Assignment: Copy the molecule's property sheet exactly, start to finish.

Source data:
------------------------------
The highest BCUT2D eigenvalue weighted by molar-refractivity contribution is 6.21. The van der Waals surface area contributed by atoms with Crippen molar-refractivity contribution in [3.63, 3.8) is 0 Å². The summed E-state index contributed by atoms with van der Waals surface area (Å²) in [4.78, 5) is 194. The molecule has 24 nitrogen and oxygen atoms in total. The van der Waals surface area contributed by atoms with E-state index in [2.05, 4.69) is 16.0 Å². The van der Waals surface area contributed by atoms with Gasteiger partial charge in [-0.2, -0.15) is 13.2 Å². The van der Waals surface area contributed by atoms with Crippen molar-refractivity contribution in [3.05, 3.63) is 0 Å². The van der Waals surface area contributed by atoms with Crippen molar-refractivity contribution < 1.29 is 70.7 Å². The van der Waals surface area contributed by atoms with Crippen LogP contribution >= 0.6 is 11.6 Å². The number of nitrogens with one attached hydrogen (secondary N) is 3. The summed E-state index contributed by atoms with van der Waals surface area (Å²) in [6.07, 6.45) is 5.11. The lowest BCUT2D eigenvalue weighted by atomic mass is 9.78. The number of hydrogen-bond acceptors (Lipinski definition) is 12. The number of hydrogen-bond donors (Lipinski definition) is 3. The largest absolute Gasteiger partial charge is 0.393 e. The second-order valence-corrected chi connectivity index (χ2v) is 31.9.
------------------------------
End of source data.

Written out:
The highest BCUT2D eigenvalue weighted by molar-refractivity contribution is 6.21. The van der Waals surface area contributed by atoms with Crippen molar-refractivity contribution in [3.63, 3.8) is 0 Å². The summed E-state index contributed by atoms with van der Waals surface area (Å²) in [4.78, 5) is 194. The molecule has 24 nitrogen and oxygen atoms in total. The van der Waals surface area contributed by atoms with E-state index in [2.05, 4.69) is 16.0 Å². The van der Waals surface area contributed by atoms with Gasteiger partial charge in [-0.2, -0.15) is 13.2 Å². The van der Waals surface area contributed by atoms with Crippen molar-refractivity contribution in [3.05, 3.63) is 0 Å². The van der Waals surface area contributed by atoms with Crippen molar-refractivity contribution < 1.29 is 70.7 Å². The van der Waals surface area contributed by atoms with Crippen LogP contribution >= 0.6 is 11.6 Å². The number of nitrogens with one attached hydrogen (secondary N) is 3. The summed E-state index contributed by atoms with van der Waals surface area (Å²) in [6.07, 6.45) is 5.11. The lowest BCUT2D eigenvalue weighted by atomic mass is 9.78. The number of hydrogen-bond acceptors (Lipinski definition) is 12. The number of hydrogen-bond donors (Lipinski definition) is 3. The largest absolute Gasteiger partial charge is 0.393 e. The second-order valence-corrected chi connectivity index (χ2v) is 31.9.